Two white dwarf stars orbiting each other every 5 minutes.

Einstein predicted gravitational waves 100 years ago. Here’s what it took to prove him right.

The “chirp” is bright and bird-like, its pitch rising at the end as though it’s asking a question. To an untrained ear, it resembles a sound effect from a video game more than the faint, billion-year-old echo of the collision of two black holes.But to the trained ear of experimental physicist, it is the opening note of a cosmic symphony. On Thursday, for the first time in history, scientists announced that they are able to hear the ripples in the space-time continuum that are produced by cosmic events — called gravitational waves. The discovery opens up a new field of scientific research, one in which physicists listen for the secrets of the universe rather than looking for them.

“Until this moment, we had our eyes on the sky and we couldn’t hear the music,” said Columbia University astrophysicist Szabolcs Márka, a member of the discovery team, according to the international Media  . “The skies will never be the same.”

Thursday’s moment of revelation has its roots almost a century earlier, in 1916, when Albert Einstein predicted the existence of gravitational waves as part of his ground-breaking theory of general relativity. The intervening years included brush-offs and boondoggles, false hope, reversals of opinion, an unlikely decision to take a $272 million risk, and a flash of serendipity that seemed too miraculous to be real — but wasn’t.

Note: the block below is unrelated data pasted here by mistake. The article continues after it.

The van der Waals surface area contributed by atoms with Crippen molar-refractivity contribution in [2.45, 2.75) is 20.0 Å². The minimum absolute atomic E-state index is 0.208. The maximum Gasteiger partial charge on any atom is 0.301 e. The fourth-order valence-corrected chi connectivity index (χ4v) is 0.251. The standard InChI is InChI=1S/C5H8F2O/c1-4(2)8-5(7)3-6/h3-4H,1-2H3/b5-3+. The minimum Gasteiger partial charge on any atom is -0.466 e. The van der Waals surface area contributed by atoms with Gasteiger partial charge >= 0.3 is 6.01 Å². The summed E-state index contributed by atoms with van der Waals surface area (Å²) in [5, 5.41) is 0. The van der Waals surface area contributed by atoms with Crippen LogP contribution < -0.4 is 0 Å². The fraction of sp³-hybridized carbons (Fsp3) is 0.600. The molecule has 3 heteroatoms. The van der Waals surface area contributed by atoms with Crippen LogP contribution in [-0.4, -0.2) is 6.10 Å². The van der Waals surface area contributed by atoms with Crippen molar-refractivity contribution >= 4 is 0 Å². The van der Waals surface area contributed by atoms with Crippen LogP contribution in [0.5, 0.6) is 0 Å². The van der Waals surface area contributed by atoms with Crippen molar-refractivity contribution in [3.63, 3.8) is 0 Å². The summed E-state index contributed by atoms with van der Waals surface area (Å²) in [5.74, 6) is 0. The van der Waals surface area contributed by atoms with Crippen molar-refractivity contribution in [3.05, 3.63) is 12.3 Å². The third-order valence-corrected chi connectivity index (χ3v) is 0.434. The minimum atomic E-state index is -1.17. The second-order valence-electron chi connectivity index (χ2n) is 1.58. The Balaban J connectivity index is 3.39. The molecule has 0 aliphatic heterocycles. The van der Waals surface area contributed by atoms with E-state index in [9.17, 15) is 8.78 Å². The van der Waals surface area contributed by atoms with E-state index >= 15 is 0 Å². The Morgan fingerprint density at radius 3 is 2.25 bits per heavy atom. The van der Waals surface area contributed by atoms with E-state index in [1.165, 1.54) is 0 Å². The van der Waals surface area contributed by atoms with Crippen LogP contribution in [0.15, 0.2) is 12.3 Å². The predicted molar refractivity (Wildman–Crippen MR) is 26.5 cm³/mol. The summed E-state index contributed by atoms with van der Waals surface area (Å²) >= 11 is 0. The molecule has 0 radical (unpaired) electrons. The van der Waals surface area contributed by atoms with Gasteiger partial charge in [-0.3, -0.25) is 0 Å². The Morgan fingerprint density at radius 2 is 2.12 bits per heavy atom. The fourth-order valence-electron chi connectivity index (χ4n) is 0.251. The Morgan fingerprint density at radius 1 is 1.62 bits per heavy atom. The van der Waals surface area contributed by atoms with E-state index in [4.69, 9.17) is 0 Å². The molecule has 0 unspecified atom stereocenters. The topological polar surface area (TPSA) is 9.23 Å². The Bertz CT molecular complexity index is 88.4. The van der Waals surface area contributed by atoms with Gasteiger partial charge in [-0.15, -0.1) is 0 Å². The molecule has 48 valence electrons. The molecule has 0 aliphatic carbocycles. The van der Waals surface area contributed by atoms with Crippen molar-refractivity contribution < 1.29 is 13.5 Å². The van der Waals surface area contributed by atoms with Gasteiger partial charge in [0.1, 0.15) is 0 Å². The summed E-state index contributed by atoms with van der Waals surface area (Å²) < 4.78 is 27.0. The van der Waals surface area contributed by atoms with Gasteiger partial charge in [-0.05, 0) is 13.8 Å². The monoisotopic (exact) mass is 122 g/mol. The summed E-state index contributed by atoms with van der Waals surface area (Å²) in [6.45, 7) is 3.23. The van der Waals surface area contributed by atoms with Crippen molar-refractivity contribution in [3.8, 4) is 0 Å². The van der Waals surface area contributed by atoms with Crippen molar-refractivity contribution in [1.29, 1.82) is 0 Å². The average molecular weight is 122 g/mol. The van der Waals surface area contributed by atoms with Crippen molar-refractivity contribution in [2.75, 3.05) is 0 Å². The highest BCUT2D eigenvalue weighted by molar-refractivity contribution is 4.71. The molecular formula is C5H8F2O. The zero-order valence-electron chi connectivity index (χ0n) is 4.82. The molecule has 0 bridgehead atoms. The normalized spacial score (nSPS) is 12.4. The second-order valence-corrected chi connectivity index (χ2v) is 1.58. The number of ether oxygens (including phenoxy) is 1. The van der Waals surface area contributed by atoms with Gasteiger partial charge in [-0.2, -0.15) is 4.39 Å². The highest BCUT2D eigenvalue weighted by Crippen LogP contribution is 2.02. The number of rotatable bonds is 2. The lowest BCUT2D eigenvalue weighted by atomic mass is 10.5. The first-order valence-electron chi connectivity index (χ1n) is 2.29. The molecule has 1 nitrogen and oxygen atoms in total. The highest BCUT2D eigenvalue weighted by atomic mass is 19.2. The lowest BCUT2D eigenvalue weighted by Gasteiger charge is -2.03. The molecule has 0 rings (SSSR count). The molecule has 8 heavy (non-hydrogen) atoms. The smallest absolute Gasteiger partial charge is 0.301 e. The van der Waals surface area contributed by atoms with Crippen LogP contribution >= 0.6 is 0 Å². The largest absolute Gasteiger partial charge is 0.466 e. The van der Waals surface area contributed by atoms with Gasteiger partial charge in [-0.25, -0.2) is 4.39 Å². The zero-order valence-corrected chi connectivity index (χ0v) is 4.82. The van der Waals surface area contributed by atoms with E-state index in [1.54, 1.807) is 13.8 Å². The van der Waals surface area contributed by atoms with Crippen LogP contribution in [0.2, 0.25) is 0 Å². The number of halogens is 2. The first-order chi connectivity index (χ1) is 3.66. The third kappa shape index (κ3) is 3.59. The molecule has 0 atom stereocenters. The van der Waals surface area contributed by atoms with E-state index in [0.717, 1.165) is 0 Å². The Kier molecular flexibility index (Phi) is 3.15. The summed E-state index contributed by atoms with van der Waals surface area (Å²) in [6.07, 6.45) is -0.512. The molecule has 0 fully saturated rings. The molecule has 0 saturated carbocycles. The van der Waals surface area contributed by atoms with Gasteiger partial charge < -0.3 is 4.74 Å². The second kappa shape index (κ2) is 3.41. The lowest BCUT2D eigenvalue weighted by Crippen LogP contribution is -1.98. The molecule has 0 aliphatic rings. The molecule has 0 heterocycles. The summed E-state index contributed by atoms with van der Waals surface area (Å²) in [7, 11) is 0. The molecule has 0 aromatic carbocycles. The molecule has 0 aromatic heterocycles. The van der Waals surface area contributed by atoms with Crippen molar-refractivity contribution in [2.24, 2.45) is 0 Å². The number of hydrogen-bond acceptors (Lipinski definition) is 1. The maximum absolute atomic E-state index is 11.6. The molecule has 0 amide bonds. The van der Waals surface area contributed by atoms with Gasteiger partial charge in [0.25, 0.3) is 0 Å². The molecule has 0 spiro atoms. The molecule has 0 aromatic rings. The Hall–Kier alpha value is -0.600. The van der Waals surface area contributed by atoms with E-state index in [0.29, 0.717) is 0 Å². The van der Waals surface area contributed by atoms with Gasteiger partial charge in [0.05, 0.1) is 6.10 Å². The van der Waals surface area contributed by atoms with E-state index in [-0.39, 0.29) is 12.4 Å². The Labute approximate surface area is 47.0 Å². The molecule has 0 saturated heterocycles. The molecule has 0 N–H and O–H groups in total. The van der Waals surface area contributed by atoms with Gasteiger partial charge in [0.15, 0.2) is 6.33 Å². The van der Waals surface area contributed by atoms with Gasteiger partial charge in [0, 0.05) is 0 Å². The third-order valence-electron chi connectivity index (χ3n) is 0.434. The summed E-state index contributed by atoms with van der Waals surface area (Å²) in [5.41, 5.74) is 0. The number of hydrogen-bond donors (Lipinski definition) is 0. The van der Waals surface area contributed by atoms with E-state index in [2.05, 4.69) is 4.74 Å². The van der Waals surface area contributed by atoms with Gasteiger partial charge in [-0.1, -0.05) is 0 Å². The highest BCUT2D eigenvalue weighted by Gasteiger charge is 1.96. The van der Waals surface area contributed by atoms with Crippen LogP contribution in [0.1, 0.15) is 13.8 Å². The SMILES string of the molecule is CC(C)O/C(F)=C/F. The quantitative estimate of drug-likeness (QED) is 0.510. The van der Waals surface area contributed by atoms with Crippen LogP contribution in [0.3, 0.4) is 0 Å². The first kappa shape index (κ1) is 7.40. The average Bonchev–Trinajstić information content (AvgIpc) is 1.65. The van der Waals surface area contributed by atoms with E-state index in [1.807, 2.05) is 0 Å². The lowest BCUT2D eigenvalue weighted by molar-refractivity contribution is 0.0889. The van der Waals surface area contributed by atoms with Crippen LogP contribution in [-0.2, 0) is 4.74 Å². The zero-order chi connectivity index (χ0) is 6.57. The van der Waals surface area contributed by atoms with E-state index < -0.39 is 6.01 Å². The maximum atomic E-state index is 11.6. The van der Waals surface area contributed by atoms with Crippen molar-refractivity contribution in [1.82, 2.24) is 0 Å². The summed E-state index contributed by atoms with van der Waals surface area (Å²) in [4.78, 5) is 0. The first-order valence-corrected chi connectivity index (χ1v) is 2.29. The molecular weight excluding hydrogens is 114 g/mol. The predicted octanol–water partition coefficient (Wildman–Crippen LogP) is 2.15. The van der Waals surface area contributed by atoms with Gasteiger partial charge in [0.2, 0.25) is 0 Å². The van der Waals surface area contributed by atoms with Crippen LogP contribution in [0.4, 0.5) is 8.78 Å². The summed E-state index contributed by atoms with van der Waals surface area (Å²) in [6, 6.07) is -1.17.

Here’s how it all happened.

In 1915, Einstein gave a series of lectures on his theory of general relativity, asserting that space and time form a continuum that gets distorted by anything with mass. The effect of that warping is gravity — the force that compels everything, from light to planets to apples dropping from a tree, to follow a curved path through space.

Gravitational waves, which he proposed the following year, are something of a corollary to that theory. If spacetime is the fabric of the cosmos, then huge events in the cosmos — like a pair of black holes banging into each other — must send ripples through it, the way a the fabric of trampoline would vibrate if you bounced two bowling balls onto it. Those ripples are gravitational waves, and they’re all around us, causing time and space to minutely squeeze and expand without us ever noticing. They’re so weak as to be almost undetectable, and yet, according to Einstein’s math at least, they must be there.


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